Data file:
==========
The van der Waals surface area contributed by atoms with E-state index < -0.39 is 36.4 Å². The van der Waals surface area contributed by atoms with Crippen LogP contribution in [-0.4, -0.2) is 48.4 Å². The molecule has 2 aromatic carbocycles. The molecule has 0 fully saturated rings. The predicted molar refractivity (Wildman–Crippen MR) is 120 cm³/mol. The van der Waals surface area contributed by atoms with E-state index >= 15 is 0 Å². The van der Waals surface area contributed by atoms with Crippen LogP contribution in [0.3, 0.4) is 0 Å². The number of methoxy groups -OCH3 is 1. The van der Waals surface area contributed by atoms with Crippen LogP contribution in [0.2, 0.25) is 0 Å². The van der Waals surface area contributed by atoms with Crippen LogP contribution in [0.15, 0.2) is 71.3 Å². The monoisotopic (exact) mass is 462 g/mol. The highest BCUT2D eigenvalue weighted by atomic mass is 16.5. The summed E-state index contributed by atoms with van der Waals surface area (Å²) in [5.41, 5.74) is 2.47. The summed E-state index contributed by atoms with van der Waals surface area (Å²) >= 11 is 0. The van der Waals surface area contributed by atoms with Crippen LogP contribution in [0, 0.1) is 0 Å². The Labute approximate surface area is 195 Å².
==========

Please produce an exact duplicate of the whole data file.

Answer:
The van der Waals surface area contributed by atoms with E-state index < -0.39 is 36.4 Å². The van der Waals surface area contributed by atoms with Crippen LogP contribution in [-0.4, -0.2) is 48.4 Å². The molecule has 2 aromatic carbocycles. The molecule has 0 fully saturated rings. The predicted molar refractivity (Wildman–Crippen MR) is 120 cm³/mol. The van der Waals surface area contributed by atoms with E-state index >= 15 is 0 Å². The van der Waals surface area contributed by atoms with Crippen LogP contribution in [0.3, 0.4) is 0 Å². The number of methoxy groups -OCH3 is 1. The van der Waals surface area contributed by atoms with Crippen LogP contribution in [0.2, 0.25) is 0 Å². The van der Waals surface area contributed by atoms with Crippen LogP contribution in [0.15, 0.2) is 71.3 Å². The monoisotopic (exact) mass is 462 g/mol. The highest BCUT2D eigenvalue weighted by atomic mass is 16.5. The summed E-state index contributed by atoms with van der Waals surface area (Å²) in [5.41, 5.74) is 2.47. The summed E-state index contributed by atoms with van der Waals surface area (Å²) >= 11 is 0. The van der Waals surface area contributed by atoms with Crippen LogP contribution in [0, 0.1) is 0 Å². The Labute approximate surface area is 195 Å².